Rosin Preservation is walking the talk. The firm, which specializes in historic preservation documentation, recently restored a 1926 building in the east side of the Crossroads Arts District, turning it into its headquarters.
The brick structure at 17th and Holmes streets was originally part of a brass foundry. From the 1930s into the ’60s, it was part of a machine shop. In recent years the building has stood vacant.
Now pulleys and beams that contributed to an industrial use remind owner Elizabeth Rosin and her staff they are only stewards of this historic space. It is a lesson she often teaches clients, and one they are now living.
Q: What does your firm do?
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A: We work with owners to preserve buildings in a couple of different ways. We work with developers who work with historic tax credits and help them go through the process, but we also work with communities and agencies that are using historic resources as a planning strategy.
For instance, we worked with the city of Smithville to create a historic district in their downtown as an economic development incentive. The district is not only helping preserve the qualities that make Smithville unique and attractive to visitors and to locals, but also providing access to incentives to help people fix up their buildings.
Q: Was it challenging to do your own historic restoration project?
A: The process was really pretty straightforward. The building had been vacant for a while. We designed our project as if we were using historic tax credits. We wanted to hold ourselves to the same standards that our clients are held to.
There were some things we knew were going to be challenging, but we expected it. For instance, windows can be challenging, but we knew we wanted to match the industrial style of the historic windows. So we found a product that did that.
Q: Why keep the old?
A: The preserved architectural features are part of the character of the building. They are part of its history. We are just stewards of this building. We didn’t want to erase everything that had come before us. We just wanted to fix it to our needs until we are ready to move on and pass it to the next owners.
Q: What is misunderstood about preservation?
A: I think taking the time to understand the building and what is important about it. Every building has its own history and its own story to tell. Sometimes I think there’s a desire to fix everything and then move in.
Sometimes if you live with the house a little bit, you understand why things are the way they are, and there’s a logic that becomes apparent that you might not realize initially. Something is oriented in a certain way, or a wall is in a certain place, or (there is) certain trim that you don’t quite understand — there’s a reason why.
Q: How does someone assess whether an old building or home is worth restoring?
A: Anything can be rehabilitated. For enough money you can do anything, but you also have to have passion. When you go into an older building, there’s a lot of craftsmanship that you don’t see in newer buildings. That’s what you want to focus your preservation energy and dollars on.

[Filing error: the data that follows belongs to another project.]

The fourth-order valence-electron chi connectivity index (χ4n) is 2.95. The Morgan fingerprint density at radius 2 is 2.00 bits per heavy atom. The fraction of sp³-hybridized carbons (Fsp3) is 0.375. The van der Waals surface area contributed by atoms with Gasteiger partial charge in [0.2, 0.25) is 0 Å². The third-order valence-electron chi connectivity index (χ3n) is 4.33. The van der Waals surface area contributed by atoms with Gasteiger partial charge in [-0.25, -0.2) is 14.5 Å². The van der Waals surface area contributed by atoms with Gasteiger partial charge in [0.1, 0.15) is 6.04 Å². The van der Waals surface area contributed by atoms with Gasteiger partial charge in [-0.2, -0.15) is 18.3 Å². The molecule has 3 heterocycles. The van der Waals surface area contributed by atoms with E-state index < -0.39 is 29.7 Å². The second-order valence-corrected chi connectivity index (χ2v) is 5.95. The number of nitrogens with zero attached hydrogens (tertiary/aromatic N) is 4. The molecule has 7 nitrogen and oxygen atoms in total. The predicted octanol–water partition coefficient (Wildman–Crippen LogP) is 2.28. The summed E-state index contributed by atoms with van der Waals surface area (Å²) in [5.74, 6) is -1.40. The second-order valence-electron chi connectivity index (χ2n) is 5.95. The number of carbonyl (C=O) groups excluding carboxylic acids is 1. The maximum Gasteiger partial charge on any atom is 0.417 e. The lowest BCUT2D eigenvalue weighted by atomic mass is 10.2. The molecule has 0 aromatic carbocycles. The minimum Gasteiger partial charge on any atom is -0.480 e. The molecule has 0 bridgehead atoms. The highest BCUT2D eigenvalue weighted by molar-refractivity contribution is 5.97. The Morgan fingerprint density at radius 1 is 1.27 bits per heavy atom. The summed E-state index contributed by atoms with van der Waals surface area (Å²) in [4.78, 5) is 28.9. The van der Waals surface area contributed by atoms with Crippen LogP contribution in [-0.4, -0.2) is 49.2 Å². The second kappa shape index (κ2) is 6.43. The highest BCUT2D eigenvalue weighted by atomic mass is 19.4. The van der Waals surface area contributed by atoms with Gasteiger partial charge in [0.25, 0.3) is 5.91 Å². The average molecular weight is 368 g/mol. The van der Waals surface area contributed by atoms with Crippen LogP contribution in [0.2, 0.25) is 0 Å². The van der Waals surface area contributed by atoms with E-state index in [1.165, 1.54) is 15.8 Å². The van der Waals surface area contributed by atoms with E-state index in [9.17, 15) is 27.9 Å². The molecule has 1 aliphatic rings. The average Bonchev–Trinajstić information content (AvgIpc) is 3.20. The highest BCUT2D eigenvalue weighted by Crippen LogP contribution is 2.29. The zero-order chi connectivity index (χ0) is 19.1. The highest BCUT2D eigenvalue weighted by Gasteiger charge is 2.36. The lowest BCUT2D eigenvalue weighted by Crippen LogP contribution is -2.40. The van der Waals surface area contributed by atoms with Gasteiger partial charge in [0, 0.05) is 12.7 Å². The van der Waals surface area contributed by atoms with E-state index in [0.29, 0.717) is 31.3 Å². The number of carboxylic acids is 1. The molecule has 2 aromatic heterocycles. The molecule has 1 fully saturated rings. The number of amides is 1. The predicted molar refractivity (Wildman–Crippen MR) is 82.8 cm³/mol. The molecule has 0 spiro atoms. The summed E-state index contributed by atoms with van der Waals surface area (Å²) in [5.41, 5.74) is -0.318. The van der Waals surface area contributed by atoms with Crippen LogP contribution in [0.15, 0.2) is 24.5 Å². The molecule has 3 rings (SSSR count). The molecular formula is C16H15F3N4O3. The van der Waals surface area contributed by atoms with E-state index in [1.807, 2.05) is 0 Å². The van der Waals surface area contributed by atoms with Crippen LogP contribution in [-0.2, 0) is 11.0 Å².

If you have wood trim, if you have brickwork, or if you have terra cotta, terrazzo or tile floors, or if you have a tile fireplace — these are elements that are going to be much harder to re-create today than if you were building a brand new house. They are part of the soul of the building, part of its intrinsic character. The vast majority of the time these elements can be retained and repaired.
Q: Are all building rehabilitations the same?
A: There are three main levels of preservation.
The preservation restoration standard is the highest level in which you keep all the historic fabric of a building intact and restore everything back to the way it was originally designed. This is generally used for a museum house or a building that was very important.
The middle level is rehabilitation where you are adapting a building for a modern use, but you understand what elements define its historic character and you make sure you preserve those elements. This is what we have done with our building.
The third standard is renovation where you can take the shell of the building and do whatever you want inside without really much thought about what the historic elements are. This kind of renovation is a full adaptation to a modern aesthetic as well as function.
Q: What is the biggest mistake people make either in a business or their own home?
A: Replacing historic wood windows is the single biggest mistake people make. If properly maintained, a historic wood window can last forever. They are made with old-growth wood, so they are much more durable than any new product on the market.
Deteriorated wood can be repaired. It can be consolidated to last longer. If the window isn’t functioning properly, the pulleys can be balanced. It can be unstuck. A window that is painted shut is not beyond repair. All of those qualities can be corrected.
With a storm window you’ll have an energy efficiency that’s on par with a new insulated window.